'Climate change will lead to choppier flights in 2050'

Published: 13th May 2013 09:14 AM  |   Last Updated: 13th May 2013 09:14 AM   |  A+A-

Aeroplanes will encounter increased Clear-Air Turbulence (CAT) during flights, in the years to come, according to a recent study published in the journal ‘Nature Climate Change’.

Modelling studies conducted by scientists Paul D Williams and Manoj M Joshi of the UK, predict that the concentration of carbon dioxide will double from that of pre-industrial levels by 2050. The studies also shows that the rise in carbon dioxide will lead to a 10 to 40 per cent increase in the median strength of turbulence and a 40 to 170 per cent increase in the frequency of occurrence of moderate or greater turbulence at cruising altitudes of 12 km or 39,370 ft.

A moderate turbulence can toss items in the aircraft cabin causing injuries to passengers, but these revised levels predicted can be worse. Clear-air and mountain-wave turbulence is the leading cause of injury in non-fatality commercial airplane incidents, says a study on the Boeing website.

S Chakraborty, an aircraft engineer working with an international airline, says, “Till now, we do not have technology in passenger aircraft to detect Clear Air Turbulence created by difference in air composition. We can detect clouds on radar. While regular clouds do not cause turbulence, the moisture-laden one does. The weather radar can make out the difference. However, air pockets cannot be detected in clear skies.

“There is a worldwide concern about detection of CAT. It is also very difficult to come out of Clear Air Turbulence at heights of 28,000-40,000 ft, as the aircraft are at cruising speeds and cannot come out quickly. Other types of turbulence can be avoided at lower altitudes. Even the latest Dreamliner aircraft from Boeing does not have technology to detect Clear Air Turbulence”, he said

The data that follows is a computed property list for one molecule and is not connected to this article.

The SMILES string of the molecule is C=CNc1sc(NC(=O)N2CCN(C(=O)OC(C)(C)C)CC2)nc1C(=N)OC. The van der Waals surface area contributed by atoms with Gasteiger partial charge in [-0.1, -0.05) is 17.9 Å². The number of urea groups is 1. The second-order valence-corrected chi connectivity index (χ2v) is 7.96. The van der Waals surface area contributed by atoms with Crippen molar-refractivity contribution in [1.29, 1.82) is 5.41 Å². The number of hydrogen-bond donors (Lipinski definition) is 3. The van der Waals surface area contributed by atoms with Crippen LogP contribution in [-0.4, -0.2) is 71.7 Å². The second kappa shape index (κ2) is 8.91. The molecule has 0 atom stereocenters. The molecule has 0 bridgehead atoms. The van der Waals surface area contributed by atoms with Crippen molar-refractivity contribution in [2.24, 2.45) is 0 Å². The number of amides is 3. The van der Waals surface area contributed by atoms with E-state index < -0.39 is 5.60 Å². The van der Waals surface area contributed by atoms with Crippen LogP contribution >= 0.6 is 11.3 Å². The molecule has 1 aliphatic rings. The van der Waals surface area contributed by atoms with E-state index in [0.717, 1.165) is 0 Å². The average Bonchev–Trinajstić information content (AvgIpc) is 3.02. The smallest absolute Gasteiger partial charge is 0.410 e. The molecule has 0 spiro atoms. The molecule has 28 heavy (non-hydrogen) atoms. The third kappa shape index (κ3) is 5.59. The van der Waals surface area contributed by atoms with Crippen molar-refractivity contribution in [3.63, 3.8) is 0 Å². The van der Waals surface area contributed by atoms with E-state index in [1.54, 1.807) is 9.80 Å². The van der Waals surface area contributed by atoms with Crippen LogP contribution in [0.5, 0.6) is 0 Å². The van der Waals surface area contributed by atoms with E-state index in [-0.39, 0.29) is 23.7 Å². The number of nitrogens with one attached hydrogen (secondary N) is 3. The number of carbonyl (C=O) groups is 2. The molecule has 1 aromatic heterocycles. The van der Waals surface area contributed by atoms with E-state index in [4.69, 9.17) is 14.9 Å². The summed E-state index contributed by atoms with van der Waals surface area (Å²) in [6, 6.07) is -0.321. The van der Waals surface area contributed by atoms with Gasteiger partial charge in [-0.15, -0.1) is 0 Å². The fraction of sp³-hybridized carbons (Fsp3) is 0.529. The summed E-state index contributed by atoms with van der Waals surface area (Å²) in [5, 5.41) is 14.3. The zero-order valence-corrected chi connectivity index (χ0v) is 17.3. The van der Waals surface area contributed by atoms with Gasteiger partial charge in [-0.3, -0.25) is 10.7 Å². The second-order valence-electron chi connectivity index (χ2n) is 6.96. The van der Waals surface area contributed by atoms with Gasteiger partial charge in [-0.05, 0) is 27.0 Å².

An official at the Indian Meteorological Department, says, “Wind, moisture, wind shear and types of clouds play a part in turbulence. Carbon dioxide may not have a large role in turbulence. There may be small air pockets (CAT) because of this.” 

However, Padma Bhushan awardee Prof Roddam Narasimha, an aerospace and fluid dynamics scientist, says, “The trouble with modelling studies is that there are uncertainties. Yet, climate change is a certainty. I do not see any cause for alarm, though. Safety levels of aircraft have improved. When we fly through air pockets, ‘Gust Alleviation Technology’ reduces bumpiness automatically and the aircraft is forced down. Today’s technology is better than that of 15 years ago. One can be sure that we will have technology to deal with increasing turbulence in future too.”

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